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classical guitar finger independence

How to Develop Left Hand Finger Independence

Playing classical guitar demands some serious left hand finger independence. Some fingers need to stay down while others lift. Some fingers need to compress while others stretch.

Each day in practice we’re called on to do contortionist acts fit for a carnival sideshow.

And if we don’t have the finger independence necessary for the particular passage, all sorts of problems arise. And often, we don’t realize that these problems are caused by our lack of finger independence, because the symptoms manifest in a variety of ways, such as missed notes, buzzes, or pain.

How to Develop Finger Independence

So one of the skills worth developing is finger independence. But how?

To develop better finger independence, you need only give it a bit of ongoing attention. Nothing fancy, just regular challenge and exercise.

Isolate Independent Movement

The quickest route to better finger independence is to isolate movements in each of the fingers.

To do this, move just one finger at a time. Let the others stay either planted on the fretboard, or hovering just above.

One such exercise, demonstrated in the video above, goes as follows.

Here’s how it works:

  1. Place each of the four left hand fingers on each of four neighboring frets, all on the same string (you can start with the low 6th string if you like).
  2. Keeping all the other fingers absolutely still, move just the 1st finger to over one string.
  3. Then, keeping all other fingers still (including the first finger you just moved), move only the 2nd finger over one string.
  4. Do the same for the 3rd, then 4th fingers.

To come back down (up in space, down in pitch) when you reach the 1st string, continue with the 1–2–3–4 pattern moving from string to string.

If the stretch is a bit much for you on the first four frets, feel free to do this exercise higher up on the guitar neck, where the frets are closer together.

Stay on Task, Eye on the Ball

As with any exercise, there are some pitfalls to avoid.  The main pitfall is excess speed (aka, going too fast).

Because the movement is repetitive, and the brain is very efficient at spotting patterns and trying to ignore them, you run the risk of spacing out and losing focus.

The fast-lane to useless practice is going too fast. If you do this exercise quickly, you’ll find it much easier to become distracted and lose focus.

Speed creates the illusion of perfection.

Instead, go slow enough so that one finger has completed its full movement before starting the next finger.

The banner I often wave: Speed creates the illusion of perfection.

By all means practice to top speed on other exercises, but keep this one slow enough to maintain attention on each individual finger movement.

Review

To recap, a little ongoing training in left hand finger independence will help you to avoid physical and musical problems, and give you more versatility in your playing.

Isolate each finger in turn, and direct it to move independently of the others. You can use this “1–2–3–4” exercise, or create your own.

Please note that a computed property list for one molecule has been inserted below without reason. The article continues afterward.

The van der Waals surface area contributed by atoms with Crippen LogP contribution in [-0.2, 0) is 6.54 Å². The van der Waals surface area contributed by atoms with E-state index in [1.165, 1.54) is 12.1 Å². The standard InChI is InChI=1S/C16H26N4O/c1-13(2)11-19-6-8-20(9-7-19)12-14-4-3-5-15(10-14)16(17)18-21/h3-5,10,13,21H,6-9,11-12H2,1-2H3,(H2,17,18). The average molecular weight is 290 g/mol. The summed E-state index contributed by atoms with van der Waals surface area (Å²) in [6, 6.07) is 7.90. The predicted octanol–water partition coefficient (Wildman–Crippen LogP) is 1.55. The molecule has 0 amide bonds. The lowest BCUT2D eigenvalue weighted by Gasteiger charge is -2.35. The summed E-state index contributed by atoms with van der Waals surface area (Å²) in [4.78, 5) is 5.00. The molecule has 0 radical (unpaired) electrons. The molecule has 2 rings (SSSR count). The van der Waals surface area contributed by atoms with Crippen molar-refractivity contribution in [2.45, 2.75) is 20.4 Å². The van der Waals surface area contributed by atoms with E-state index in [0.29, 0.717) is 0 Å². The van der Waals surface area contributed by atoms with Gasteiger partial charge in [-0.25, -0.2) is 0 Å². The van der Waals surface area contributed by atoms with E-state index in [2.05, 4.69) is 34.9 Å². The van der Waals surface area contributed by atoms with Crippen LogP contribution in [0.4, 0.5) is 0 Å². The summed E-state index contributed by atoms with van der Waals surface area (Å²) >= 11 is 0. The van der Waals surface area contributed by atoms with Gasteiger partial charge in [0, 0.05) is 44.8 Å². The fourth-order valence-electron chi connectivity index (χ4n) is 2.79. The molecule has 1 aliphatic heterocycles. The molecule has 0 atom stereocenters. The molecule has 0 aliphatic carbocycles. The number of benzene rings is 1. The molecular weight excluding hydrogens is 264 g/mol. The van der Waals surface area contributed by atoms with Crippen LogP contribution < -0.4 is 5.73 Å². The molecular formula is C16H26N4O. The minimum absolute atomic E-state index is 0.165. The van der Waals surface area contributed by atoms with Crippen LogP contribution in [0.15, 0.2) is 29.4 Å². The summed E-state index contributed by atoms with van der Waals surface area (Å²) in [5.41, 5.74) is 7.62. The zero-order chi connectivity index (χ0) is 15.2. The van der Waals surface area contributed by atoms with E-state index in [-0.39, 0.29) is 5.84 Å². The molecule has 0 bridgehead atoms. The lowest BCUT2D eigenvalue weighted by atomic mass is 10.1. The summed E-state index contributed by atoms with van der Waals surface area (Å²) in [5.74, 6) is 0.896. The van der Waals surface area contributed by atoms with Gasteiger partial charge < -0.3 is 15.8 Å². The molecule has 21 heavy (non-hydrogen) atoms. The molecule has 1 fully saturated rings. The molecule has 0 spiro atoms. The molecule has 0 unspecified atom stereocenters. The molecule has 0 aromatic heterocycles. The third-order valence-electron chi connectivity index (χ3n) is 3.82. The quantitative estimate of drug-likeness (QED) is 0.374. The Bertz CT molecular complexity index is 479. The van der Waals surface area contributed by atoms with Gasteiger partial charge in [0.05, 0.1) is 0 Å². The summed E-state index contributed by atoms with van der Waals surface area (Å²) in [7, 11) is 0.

Related Exercises:

Have fun!


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2 Responses to How to Develop Left Hand Finger Independence

  1. Bish Wheeler December 24, 2016 at 7:04 am #

    Good morning Allen,

    I had happy thought, “The days are now getting longer”. It’s imperceptible but I know it won’t be long until the unmistakable signs of Spring will creep onto the land forcing away the dark and I will joyfully breath in the NW’s famous pollen laden air!
    My guitar playing has greatly improved over this past year mainly because I have paid attention and taken to heart much of your counsel.

    In my life I have done or attempted to do a lot of stuff. I refereed American football for 30 years (from time to time at Lewis and Clarke where I had the privilege of being upended and knocked unconscious) and of course there was a set of rules that needed to be learned. Believe it or not there are only 10 rules for football, but it takes quite a bit of time before you find yourself applying them almost automatically. As I was learning the rules and how and when to apply them, a very veteran official said that to learn the rules I should apply a musical term to my study which is: “Line, Speed, Beauty”. I had never heard that, but it does make sense and is pretty much what you have been coaching. Learn the line, bring it to speed and make it beautiful. It sounds simple enough, but the most difficult of those three items, for me is the beauty part. So I have resolved to record myself regularly so I can hear what it really sounds like out in front of the guitar.

    Allen, I wish you a Merry Christmas filled with Cookies, Eggnog and love.

    • Allen December 24, 2016 at 7:34 am #

      Thanks Bish! I love this: “Line, Speed, Beauty”, and thinking how it relates to non-musical endeavors. Taking it out of the musical context gives new perspectives when bringing it back to music.

      Best of luck with the recording. It’s such a useful practice.

      All the best,
      Allen

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